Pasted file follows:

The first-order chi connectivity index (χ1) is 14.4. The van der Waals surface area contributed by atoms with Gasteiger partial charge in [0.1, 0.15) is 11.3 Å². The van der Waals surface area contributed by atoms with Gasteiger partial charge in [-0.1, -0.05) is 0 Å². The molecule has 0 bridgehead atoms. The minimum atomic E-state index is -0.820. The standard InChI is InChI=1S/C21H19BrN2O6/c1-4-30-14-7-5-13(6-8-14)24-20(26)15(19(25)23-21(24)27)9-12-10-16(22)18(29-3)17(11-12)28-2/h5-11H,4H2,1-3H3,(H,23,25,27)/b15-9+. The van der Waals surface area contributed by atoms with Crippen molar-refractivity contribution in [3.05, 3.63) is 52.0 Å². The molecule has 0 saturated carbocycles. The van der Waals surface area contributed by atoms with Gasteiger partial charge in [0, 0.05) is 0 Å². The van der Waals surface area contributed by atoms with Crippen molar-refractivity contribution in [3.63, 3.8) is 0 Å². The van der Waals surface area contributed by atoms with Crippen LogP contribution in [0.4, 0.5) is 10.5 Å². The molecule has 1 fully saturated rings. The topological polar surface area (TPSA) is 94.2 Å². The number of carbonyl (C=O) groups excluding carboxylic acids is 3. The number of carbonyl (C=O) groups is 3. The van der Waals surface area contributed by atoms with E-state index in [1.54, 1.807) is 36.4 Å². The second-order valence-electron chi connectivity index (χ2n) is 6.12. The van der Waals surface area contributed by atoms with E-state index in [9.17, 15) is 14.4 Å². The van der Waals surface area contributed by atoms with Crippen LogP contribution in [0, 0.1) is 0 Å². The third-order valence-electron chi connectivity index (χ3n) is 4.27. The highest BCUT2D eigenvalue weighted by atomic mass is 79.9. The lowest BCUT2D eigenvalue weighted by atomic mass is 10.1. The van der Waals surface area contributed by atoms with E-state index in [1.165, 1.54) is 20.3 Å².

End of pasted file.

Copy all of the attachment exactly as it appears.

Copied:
The first-order chi connectivity index (χ1) is 14.4. The van der Waals surface area contributed by atoms with Gasteiger partial charge in [0.1, 0.15) is 11.3 Å². The van der Waals surface area contributed by atoms with Gasteiger partial charge in [-0.1, -0.05) is 0 Å². The molecule has 0 bridgehead atoms. The minimum atomic E-state index is -0.820. The standard InChI is InChI=1S/C21H19BrN2O6/c1-4-30-14-7-5-13(6-8-14)24-20(26)15(19(25)23-21(24)27)9-12-10-16(22)18(29-3)17(11-12)28-2/h5-11H,4H2,1-3H3,(H,23,25,27)/b15-9+. The van der Waals surface area contributed by atoms with Crippen molar-refractivity contribution in [3.05, 3.63) is 52.0 Å². The molecule has 0 saturated carbocycles. The van der Waals surface area contributed by atoms with Gasteiger partial charge in [0, 0.05) is 0 Å². The van der Waals surface area contributed by atoms with Crippen molar-refractivity contribution in [3.63, 3.8) is 0 Å². The van der Waals surface area contributed by atoms with Crippen LogP contribution in [0.4, 0.5) is 10.5 Å². The molecule has 1 fully saturated rings. The topological polar surface area (TPSA) is 94.2 Å². The number of carbonyl (C=O) groups excluding carboxylic acids is 3. The number of carbonyl (C=O) groups is 3. The van der Waals surface area contributed by atoms with E-state index in [1.54, 1.807) is 36.4 Å². The second-order valence-electron chi connectivity index (χ2n) is 6.12. The van der Waals surface area contributed by atoms with E-state index in [9.17, 15) is 14.4 Å². The van der Waals surface area contributed by atoms with Crippen LogP contribution in [0, 0.1) is 0 Å². The third-order valence-electron chi connectivity index (χ3n) is 4.27. The highest BCUT2D eigenvalue weighted by atomic mass is 79.9. The lowest BCUT2D eigenvalue weighted by atomic mass is 10.1. The van der Waals surface area contributed by atoms with E-state index in [1.165, 1.54) is 20.3 Å².